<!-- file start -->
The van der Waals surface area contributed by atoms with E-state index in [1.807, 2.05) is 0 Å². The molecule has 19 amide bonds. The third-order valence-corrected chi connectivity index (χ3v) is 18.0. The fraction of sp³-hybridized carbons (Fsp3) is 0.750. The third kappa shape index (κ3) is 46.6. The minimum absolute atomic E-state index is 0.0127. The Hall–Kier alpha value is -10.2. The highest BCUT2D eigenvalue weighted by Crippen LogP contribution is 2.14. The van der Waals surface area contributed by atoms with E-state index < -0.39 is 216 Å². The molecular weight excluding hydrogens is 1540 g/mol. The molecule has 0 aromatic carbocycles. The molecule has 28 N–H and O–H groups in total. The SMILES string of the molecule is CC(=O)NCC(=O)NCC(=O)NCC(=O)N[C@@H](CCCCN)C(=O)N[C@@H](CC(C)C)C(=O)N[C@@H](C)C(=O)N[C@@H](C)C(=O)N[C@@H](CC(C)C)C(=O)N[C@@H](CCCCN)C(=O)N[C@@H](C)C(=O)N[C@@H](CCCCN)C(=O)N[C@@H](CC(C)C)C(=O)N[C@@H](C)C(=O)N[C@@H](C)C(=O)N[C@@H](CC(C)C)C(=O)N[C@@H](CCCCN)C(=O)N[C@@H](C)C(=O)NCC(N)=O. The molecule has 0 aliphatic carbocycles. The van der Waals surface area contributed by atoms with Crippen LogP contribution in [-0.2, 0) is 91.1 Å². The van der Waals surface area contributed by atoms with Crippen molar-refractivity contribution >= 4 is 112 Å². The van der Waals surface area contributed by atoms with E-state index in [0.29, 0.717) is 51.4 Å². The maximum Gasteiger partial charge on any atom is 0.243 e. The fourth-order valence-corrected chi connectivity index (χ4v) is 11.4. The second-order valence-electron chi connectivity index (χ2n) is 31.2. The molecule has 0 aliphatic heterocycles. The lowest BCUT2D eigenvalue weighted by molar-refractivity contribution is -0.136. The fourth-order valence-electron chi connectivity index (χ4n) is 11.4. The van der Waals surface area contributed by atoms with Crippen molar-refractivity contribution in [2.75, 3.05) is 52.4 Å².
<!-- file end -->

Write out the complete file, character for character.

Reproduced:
The van der Waals surface area contributed by atoms with E-state index in [1.807, 2.05) is 0 Å². The molecule has 19 amide bonds. The third-order valence-corrected chi connectivity index (χ3v) is 18.0. The fraction of sp³-hybridized carbons (Fsp3) is 0.750. The third kappa shape index (κ3) is 46.6. The minimum absolute atomic E-state index is 0.0127. The Hall–Kier alpha value is -10.2. The highest BCUT2D eigenvalue weighted by Crippen LogP contribution is 2.14. The van der Waals surface area contributed by atoms with E-state index < -0.39 is 216 Å². The molecular weight excluding hydrogens is 1540 g/mol. The molecule has 0 aromatic carbocycles. The molecule has 28 N–H and O–H groups in total. The SMILES string of the molecule is CC(=O)NCC(=O)NCC(=O)NCC(=O)N[C@@H](CCCCN)C(=O)N[C@@H](CC(C)C)C(=O)N[C@@H](C)C(=O)N[C@@H](C)C(=O)N[C@@H](CC(C)C)C(=O)N[C@@H](CCCCN)C(=O)N[C@@H](C)C(=O)N[C@@H](CCCCN)C(=O)N[C@@H](CC(C)C)C(=O)N[C@@H](C)C(=O)N[C@@H](C)C(=O)N[C@@H](CC(C)C)C(=O)N[C@@H](CCCCN)C(=O)N[C@@H](C)C(=O)NCC(N)=O. The molecule has 0 aliphatic carbocycles. The van der Waals surface area contributed by atoms with Crippen LogP contribution in [-0.2, 0) is 91.1 Å². The van der Waals surface area contributed by atoms with Crippen molar-refractivity contribution >= 4 is 112 Å². The van der Waals surface area contributed by atoms with E-state index in [0.29, 0.717) is 51.4 Å². The maximum Gasteiger partial charge on any atom is 0.243 e. The fourth-order valence-corrected chi connectivity index (χ4v) is 11.4. The second-order valence-electron chi connectivity index (χ2n) is 31.2. The molecule has 0 aliphatic heterocycles. The lowest BCUT2D eigenvalue weighted by molar-refractivity contribution is -0.136. The fourth-order valence-electron chi connectivity index (χ4n) is 11.4. The van der Waals surface area contributed by atoms with Crippen molar-refractivity contribution in [2.75, 3.05) is 52.4 Å².